The COVID-19 pandemic has devastated the hospitality industry in Chicago and across the country for more than a year. According to the Illinois Department of Employment Security. numbers, the state lost 216,500 hospitality jobs between January 2020 and January 2021.
During this economic uncertainty, restaurant operators have reassessed their business models, while workers have cried for change. Buoyed by energy from last year’s Black Lives Matter protests, workers began raising their voices about workplace issues. Among those concerns in Chicago, the upheaval has revived an issue that’s been hotly contested in the restaurant world: tipping.
A recent Tribune story stoked online debate, as the topic stirs a variety of opinions within the service industry. Last year, the owners of Honey Butter Fried Chicken, a counter-service restaurant that eliminated the practice years ago, made a well-intentioned Instagram post about tipping’s racist and sexist origins. But given the tensions brought on by the pandemic, a wave of discussion and backlash emerged on the internet. Some doubted owners Josh Kulp and Christine Cikowski’s sincerity. Others falsely claimed that eliminating tipping provides cover for unscrupulous owners to direct money from newly created service charges into their own pockets, a myth perpetuated by restaurant lobbyists.
The restaurant industry in the U.S. has long relied on a system of tip credits that allow owners to use servers’ tips to fill the gap between a worker’s base pay (often referred to as a subminimum wage) and the standard wage as required by law. Many restaurant owners have argued that changing that system would be too costly, forcing them to increase prices to an extent that diners would find unacceptable. Some also express concern that without the incentive provided by tipping, quality of service would decline.
Local restaurant owners who have made the switch, however, say neither of those scenarios have come to pass. Chef Paul Fehribach is part of a growing group of local restaurateurs who have eliminated tipping. Fehribach runs Big Jones in Andersonville, a nationally known Southern restaurant that ended tipping in June 2020. He added a 10 percent surcharge for online takeout and 20 percent for dine-in meals. This allows him to pay servers $18 to $25. While he’s motivated by the ability to pay his staff a living wage, the tipping debate for Fehribach comes down to power.
“I think the biggest problem with tipping for me is the power that it gives a customer over one of my employees,” Fehribach says. “It’s a power that’s not appropriate in any other business. Why it’s appropriate in the restaurant business, I don’t know.”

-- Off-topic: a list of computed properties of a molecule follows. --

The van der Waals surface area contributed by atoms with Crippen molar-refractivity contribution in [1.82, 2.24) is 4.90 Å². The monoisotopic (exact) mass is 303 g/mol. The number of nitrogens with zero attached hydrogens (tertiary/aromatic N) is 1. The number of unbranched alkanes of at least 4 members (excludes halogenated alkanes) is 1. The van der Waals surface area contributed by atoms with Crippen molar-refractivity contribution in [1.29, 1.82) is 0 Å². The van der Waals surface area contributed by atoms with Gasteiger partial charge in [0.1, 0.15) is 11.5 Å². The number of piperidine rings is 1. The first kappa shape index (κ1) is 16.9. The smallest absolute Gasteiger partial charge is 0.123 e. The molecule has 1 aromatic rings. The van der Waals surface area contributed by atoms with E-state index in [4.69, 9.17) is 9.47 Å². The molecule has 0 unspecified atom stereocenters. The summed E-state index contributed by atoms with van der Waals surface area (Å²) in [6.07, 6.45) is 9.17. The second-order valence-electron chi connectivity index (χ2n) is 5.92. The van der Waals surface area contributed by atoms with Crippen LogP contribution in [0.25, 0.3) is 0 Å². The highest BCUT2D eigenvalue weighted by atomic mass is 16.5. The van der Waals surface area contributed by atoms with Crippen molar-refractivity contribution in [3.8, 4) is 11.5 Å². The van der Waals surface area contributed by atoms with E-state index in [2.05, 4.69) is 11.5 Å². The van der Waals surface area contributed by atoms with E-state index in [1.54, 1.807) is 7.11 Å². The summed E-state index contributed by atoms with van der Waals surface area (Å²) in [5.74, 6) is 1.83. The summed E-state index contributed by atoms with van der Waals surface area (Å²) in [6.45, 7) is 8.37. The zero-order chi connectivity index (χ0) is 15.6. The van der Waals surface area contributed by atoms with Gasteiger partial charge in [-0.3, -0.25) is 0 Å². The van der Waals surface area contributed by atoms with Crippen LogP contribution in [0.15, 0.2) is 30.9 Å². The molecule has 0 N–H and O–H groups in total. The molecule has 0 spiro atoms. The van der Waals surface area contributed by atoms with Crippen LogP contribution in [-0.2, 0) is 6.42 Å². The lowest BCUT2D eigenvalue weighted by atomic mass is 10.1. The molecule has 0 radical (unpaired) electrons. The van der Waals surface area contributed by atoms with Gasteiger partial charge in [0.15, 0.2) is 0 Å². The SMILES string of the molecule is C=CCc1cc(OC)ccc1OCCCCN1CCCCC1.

That dynamic creates an environment for workers that’s ripe for abuse by both employers and customers, Fehribach says, citing the recent example of Tank Noodle, a Vietnamese restaurant in Uptown that is alleged to have stolen wages and illegally taken shares of workers’ tips. He believes that American restaurant culture promotes a submissive form of service that empowers customers to treat employees as less worthy than themselves, dangling tips as both a promise and a threat.
Fehribach tracked his servers’ tips, along with other metrics, since 2015 and says those numbers often don’t reflect an employee’s performance in the dining room — especially when that server is a woman, a Black or Indigenous person of color, or is perceived as being LGBTQ.
The dynamic is different for traditional restaurants with table service, like Big Jones, and casual counters like Honey Butter and Bungalow by Middle Brow in Logan Square. Middle Brow co-owner Pete Ternes has slowly eased his restaurant into a no-tip model over several years.
“Tips allow you to rely on customers to effectively pay your labor costs,” says Ternes. “It’s a little bit backward: Like every other industry in the damn world, we should be pricing labor costs into our product. If everyone did that, we’d have to design a business plan around it.”
Ternes had initially planned to open Middle Brow, a pizzeria and brewpub, without tipping, but changed his mind at the last minute out of concern for how customers and workers would react. Middle Brow has since added a 20 percent service charge for takeout orders, 15 percent for items made on-site, and 10 percent for grocery items. Despite his initial worries about blowback, Ternes has been pleased to find virtually no negative reactions from patrons or employees. Instead, his staff can now focus on operating as a team instead of worrying about whether or not the system is fair.
An operator’s mentality always comes from a customer’s perspective, says Ty Fujimura. Fujimura owns a few restaurants with different service models, some with table service, some with counter: West Town sushi spot Arami, Small Bar in Logan Square, and Michelin-starred restaurant Entente.
He supports raising the minimum wage and includes an optional 2 percent surcharge to cover health insurance for employees, but he says he’ll never mandate a tip in the form of a service charge. He also says that he hasn’t observed a gap in tips based on race or ethnicity at his restaurants.
“[Tipping] is one of those customs that we know is imperfect, but is just kind of part of the experience, to a certain degree,” he says.
He adds: “I don’t think that tipping is ever going to be a perfect science.”
- Critics call tipping unfair and archaic. Pandemic emboldens Chicago restaurants trying to end the practice [Tribune]
- Gratuity (Still) Not Included [Eater]
- The Case Against Tipping in America [Eater]
- The Racist History of Tipping [Politico]
- These Chicago Chefs Support Raising Prices If the Minimum Wage Increases [ECHI]